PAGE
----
Cricket has long been a traditional game with any change to the norm slammed.
World Series Cricket and the birth of the one-day game and T20 cricket were the big changes that stunned cricket traditionalists.
But Test cricket has been largely untouched as the purest form of cricket.
Sure, there was the eight-ball over and six-day Tests until the late 1970s and more recently the day-night Tests, but otherwise Test cricket has been somewhat stable.
But with the latest proposed change, could cricket fans be softening?
Since the first Test match in 1877, players have worn plain white or cream kits, although some colours have bled into the mix with crests, player numbers and even coloured stitching.
But Cricket Australia have reportedly been in the process of introducing numbered Test shirts for the Australian Ashes side in August, which signals the start of the ICC Test Championship.
The inaugural ICC World Test Championship will start in July 2019 with a final in June 2021 and feature nine of the 12 Test playing nations, not including Afghanistan, Ireland and Zimbabwe.
The Sheffield Shield and English County Championship already have numbers on their backs but other first-class competitions don’t do the same.
Asked about the change, Australian Test star Travis Head told cricket.com.au he was all for the decision.
“It doesn’t bother me in the slightest, and I think if it helps the fans then that’s a good thing,” Head said.
“That’s why they brought it into Shield cricket, so that people could identify players they probably don’t see all that often, especially now with games being live-streamed.
“Obviously, the detail in the television coverage these days is pretty good, so I guess this is aimed more at people who are at the ground.”
Head added it’s not going to have a huge impact on the ground like the pink-ball in day night cricket but it will mean kids can tell where their favourite players are at the ground.
As for which number he’s looking at, it’s 62, the same as his white ball number, rather than 34, which is his Sheffield Shield number.
Then again, the more significant number to him is 454 — his baggy green number.
“I’m not for putting special significance in numbers, but I know some guys are,” Head said.
“I know that my Test and one-day cap numbers, and my SACA number, they obviously have a bit more personal significance.
“But I can’t see anything negative about a decision like this, it’s all to help out the viewers.”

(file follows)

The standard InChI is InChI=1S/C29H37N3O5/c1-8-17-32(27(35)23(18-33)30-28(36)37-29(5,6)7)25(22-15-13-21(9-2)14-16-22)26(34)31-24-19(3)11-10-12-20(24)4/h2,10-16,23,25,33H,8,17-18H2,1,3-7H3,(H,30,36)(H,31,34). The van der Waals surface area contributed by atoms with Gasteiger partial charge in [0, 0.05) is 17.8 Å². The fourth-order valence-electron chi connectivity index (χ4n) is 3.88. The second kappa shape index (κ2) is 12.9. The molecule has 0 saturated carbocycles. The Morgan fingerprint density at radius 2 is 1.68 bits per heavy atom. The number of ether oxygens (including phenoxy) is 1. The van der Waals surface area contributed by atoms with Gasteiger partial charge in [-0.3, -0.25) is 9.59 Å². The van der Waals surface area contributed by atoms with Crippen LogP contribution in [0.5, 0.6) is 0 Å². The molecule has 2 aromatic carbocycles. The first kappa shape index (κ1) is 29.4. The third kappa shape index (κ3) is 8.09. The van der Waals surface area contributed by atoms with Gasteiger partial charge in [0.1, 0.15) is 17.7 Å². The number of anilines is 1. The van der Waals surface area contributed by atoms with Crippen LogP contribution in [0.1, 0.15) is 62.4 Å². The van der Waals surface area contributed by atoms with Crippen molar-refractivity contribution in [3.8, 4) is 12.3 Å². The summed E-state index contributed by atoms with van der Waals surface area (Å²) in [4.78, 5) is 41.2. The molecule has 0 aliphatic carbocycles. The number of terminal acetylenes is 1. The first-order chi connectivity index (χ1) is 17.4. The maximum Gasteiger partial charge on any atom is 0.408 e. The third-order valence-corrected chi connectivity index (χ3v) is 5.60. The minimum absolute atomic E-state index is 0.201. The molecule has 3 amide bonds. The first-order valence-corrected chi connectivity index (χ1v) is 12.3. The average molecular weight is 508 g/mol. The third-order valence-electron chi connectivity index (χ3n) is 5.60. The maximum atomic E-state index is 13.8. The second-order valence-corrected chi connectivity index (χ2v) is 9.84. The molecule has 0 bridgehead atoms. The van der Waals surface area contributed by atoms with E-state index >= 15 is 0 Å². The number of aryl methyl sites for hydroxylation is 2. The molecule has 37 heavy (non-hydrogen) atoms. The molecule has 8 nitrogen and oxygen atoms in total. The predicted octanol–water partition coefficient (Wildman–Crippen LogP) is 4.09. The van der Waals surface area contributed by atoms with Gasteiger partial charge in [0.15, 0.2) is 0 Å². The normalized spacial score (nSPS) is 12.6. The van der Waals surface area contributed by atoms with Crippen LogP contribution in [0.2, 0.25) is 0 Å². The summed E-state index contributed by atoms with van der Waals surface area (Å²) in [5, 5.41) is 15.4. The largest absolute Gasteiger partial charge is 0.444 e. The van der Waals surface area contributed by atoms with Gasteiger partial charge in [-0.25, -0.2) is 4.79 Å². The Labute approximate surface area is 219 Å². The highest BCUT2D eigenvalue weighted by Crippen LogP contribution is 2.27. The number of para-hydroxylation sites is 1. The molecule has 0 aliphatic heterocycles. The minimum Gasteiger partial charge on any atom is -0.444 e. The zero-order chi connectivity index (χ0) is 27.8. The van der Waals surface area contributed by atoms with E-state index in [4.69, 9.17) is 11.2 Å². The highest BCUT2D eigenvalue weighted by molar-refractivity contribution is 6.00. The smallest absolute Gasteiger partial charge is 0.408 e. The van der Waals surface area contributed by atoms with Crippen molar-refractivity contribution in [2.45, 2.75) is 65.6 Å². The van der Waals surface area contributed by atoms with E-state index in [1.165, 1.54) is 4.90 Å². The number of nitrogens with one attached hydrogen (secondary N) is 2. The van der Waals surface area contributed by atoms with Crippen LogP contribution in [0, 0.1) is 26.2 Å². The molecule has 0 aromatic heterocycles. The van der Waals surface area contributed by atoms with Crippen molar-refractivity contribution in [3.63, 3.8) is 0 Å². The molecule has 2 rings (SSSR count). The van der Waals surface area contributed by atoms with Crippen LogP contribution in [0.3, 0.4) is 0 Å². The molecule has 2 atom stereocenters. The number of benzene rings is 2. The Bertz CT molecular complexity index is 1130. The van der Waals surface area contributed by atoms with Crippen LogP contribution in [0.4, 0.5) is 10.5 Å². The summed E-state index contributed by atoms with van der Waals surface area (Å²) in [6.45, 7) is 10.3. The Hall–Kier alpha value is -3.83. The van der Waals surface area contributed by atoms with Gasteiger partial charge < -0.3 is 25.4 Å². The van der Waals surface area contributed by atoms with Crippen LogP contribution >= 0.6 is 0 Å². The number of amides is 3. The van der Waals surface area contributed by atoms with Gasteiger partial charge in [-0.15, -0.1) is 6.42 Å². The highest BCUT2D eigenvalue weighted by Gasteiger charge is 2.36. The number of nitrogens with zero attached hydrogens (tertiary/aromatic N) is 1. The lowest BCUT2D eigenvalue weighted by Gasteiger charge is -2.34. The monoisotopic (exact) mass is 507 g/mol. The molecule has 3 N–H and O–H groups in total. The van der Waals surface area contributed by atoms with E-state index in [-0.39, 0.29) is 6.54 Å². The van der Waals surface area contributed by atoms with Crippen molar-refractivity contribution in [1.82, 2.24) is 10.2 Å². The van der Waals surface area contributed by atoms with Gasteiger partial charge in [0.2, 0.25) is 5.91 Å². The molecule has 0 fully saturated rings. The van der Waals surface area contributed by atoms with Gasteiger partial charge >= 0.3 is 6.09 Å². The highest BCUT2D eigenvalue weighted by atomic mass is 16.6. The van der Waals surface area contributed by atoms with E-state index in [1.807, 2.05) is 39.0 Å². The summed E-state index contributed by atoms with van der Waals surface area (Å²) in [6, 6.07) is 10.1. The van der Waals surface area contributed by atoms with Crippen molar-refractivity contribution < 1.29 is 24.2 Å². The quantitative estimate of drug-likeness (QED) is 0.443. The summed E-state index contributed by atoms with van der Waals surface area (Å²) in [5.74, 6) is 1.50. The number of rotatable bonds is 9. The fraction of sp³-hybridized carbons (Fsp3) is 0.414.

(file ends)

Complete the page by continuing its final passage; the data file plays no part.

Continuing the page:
On Fox Sports News’ Bill and Boz former Australian cricketer had a different opinion.
“They can’t be serious,” Robertson said.
“We’ve really got to hold on to tradition in this game. I’m not trying to act old but my old man’s a classic at this, he sometimes gets emotional and gives me the ‘get stuffed’ award. The ‘get stuffed’ award is about please just leave what’s beautiful about the game alone.
“Just picture it, the Ashes first over and bowler A runs in with his number on the back, like he’s leaving the game and going to play second row for Warrington.
“Let’s leave the numbers out and let’s fight for the traditions of the game. It’s a beautiful game.”
Melinda Gainsford-Taylor said “We’ve got the Twenty20 to do that sort of thing, leave the Test arena”.
While there has been some debate on social media
Test cricket is hoping the ICC Test Championship will be a boon for the longest format of the game.
During a recent survey from the Marylebone Cricket Club showed 86 per cent of 13,000 people questioned named Test matches as the favourite format to watch.
But crowds are not necessarily following with their feet with Australian crowds this summer seeing nine of the 26 days of Test match cricket seeing crowds over 50 per cent of the ground capacity.
MCC Committee chairman Mike Gatting admitted big names like Indian star Virat Kohli and South African skipper Faf du Plessis were helping to keep Test cricket strong.
“Test cricket is in a bit of a plateau at the moment,” Gatting said earlier this month.
“Virat has expressed his commitment to maintaining the position of Test cricket at the top of the sport, while off the back of South Africa’s one-wicket defeat to Sri Lanka, Faf insisted such matches demonstrate Test cricket is still the number one format.
“When you have high-profile leaders like Virat and Faf being part of hugely exciting series, it shows what Test cricket can be.
“It is easy to see why the format is viewed as the pinnacle of our sport and we want to see it future-proofed and that could include looking at more day-night Tests, which we can see there is a big demand for, especially in Asia.”
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Still there are some who don’t like it, including former Irish wicketkeeper-batsman Niall O’Brien, who played in the country’s first Test match against Pakistan in 2018.
Whether it will help or hinder remains to be seen but Test cricket appears to be continuing its march into the modern era.